Wednesday 16 August 2023


When I moved to Australia almost ten years ago now, some of the first stories I was told about my new home were about the horrendous crimes that had been committed over the past century, especially in South Australia. It was an odd but fitting introductions for someone from a city that had, over the last twenty years, also been frequently in the news for remarkably bizarre and horrifying crimes. I’ve been struggling with the question of how shows about police can work and can be responsibly made, but the idea of creating a story in which the nature of the crime is deeply connected to the history and culture of a specific place resonates.  

I really didn’t know what to expect of Deadloch when I started watching except that it came highly recommended and was something that I looked forward to from the trailers. It would be difficult to truly capture in a review what the tone of this show is, and to explain why it works, especially viewed from the perspective of having finished the final episode of the first season. It’s a crime comedy, one that on paper shouldn’t work but somehow does. If I’m being honest, for the first few episodes I wasn’t sure that it was working – up until roughly the point when Eddie Redcliffe (played by Madeleine Sami, who is from New Zealand and adopts the broadest possible Northern Territories accent for the role) opens up about the trauma she experienced when her previous partner died. It explains the way she’s approached her unwanted assignment to the small Tasmanian town of Deadloch, and the brash way in which she treats the other officers working with her, especially Dulcie Collins (a great Kate Box). It changes the emotional make-up of the show, and suddenly creates a dynamic between the two that carries the rest of the series. As much as the town is weighed down and haunted by its history, the two main characters are also struggling with past traumas and personal failings, and from the moment that they recognise this in each other, they become better as a team. 

Deadloch is the name of the show, and it fits – because this isn’t just necessarily about the crimes that are being investigated (local men whose bodies appear near the lake, tongues surgically removed), but about the secrets that Dulcie and Eddie uncover as they try to figure out how the victims are connected. Their investigations delve deeply into local horrors that all have to do with how women have suffered at the hands of these men, and how the town has frequently brushed aside these transgressions without holding its male inhabitants responsible. The town is one of the characters on the show – from the frequently profoundly incompetent officers who work with Dulcie (the exception is Nina Oyama’s Abby, who learns to rely on her great instincts in the course of the series as she throws of the shackles of her truly horrible fiancé, whose comeuppance is one of the most satisfying outcome of the finale), to the annual arts “feastival” that feels deeply familiar in 2023 Australia and creates a rift between the rusted on inhabitants of the town who growl at it from the safe perch of the local pub and the new arrivals. Then there’s the brilliant decision to have Deadloch be home to a thriving queer community (again deeply at odds with the punters), that includes Dulcie’s partner Cath (Alicia Gardiner), who is in the process of convincing Dulcie to leave her job and run a petting zoo/animal farm with her, a cause she pursues with a conviction that is later explained by Dulcie’s history of infidelity. It also creates a fantastic red herring for the conclusion of the murder investigation, considering who the victims are and who they have wronged. When the actual murderer is revealed – and it’s a rare case where the answer does remain successfully elusive for an impressive amount of time – the motives of the murders tie in perfectly with the show’s themes of toxic masculinity and misogyny, with a well-thought out twist.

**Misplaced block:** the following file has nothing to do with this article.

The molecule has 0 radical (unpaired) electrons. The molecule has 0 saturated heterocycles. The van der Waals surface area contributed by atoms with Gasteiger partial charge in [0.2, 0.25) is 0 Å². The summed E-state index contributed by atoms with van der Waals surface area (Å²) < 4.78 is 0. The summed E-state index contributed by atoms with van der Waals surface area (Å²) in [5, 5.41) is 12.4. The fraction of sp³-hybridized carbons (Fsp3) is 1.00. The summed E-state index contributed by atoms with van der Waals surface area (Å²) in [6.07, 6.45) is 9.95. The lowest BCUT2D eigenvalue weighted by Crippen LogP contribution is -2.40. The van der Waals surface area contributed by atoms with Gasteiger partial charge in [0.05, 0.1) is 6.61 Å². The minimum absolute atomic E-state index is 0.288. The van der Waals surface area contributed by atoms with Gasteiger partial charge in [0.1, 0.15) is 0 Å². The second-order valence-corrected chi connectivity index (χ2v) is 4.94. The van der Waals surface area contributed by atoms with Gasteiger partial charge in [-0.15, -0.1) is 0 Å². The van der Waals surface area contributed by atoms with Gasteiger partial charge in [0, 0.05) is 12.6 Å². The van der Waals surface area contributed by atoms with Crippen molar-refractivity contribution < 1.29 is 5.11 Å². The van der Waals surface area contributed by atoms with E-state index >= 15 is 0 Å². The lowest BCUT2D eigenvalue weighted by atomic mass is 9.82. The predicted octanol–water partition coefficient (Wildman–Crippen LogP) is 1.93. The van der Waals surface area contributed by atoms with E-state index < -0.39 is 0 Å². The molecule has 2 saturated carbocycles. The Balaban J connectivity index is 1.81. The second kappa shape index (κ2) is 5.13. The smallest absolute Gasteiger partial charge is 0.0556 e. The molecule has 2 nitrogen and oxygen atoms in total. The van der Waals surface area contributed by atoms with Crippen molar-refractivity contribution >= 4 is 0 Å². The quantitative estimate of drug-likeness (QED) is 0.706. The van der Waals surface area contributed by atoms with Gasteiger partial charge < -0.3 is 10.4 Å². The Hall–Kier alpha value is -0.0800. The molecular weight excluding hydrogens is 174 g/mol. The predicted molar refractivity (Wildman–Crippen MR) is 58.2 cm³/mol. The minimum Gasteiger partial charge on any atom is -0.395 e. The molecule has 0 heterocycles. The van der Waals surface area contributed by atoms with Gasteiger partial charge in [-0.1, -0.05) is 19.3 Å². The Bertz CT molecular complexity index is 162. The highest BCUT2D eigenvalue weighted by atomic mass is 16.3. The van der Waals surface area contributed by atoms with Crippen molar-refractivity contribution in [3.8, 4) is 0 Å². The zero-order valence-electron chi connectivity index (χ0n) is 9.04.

None of this truly captures how hilarious the show is – from the situational comedy of Eddie reluctantly acclimatising to the cold and wet of Tasmania in a camping store (and, at one point, replacing her broken thong (that’s a flip flop) with a home-made cardboard one, to the local walrus that comes with its own lore, to the many eccentric characters on the edges of the story. There is also a resonant minor storyline about the fraught relationship between the local Aboriginal women and the town – a local minor cookbook celebrity (I would love to hear speculation about who this is partly based on, but again as someone who’s Adelaide-based, I have an idea) has profited from Tasmania’s horrifying history of colonisation and acquired perverse wealth. What she offers in return instead of acknowledging where her wealth has come from and how absurd it is to own an entire island off the coast is charity that comes with many strings attached, and is really just a continuation of violence (attempting to shape a local girl into what he deems acceptable, while withholding support for a girl passionate about creating a footy team). 

All of this is to say that Deadloch is one of the most enjoyable shows that have come out this year. I’d recommend watching it slowly rather than binging it, because part of the joy of it has been to sit there week by week and try to untangle the many clues into a cohesive theory. The cast is outstanding, and a lot of attention has gone into creating an entire world here – one that I hope we’ll get to return to for more seasons (even if they take us to Darwin, not fictional but also deeply idiosyncratic). 

2023-, created by Kate McCartney and Kate McLennan, starring Kate Box, Madeleine Sami, Alicia Gardiner, Nina Oyama, Holly Austin, Tom Ballad, Astrid Wells, Duncan Fellows, Kris McQuade, Shaun Martindale, Kartanya Maynard, Mia Morrissey, Naarah, Pamela Rabe.

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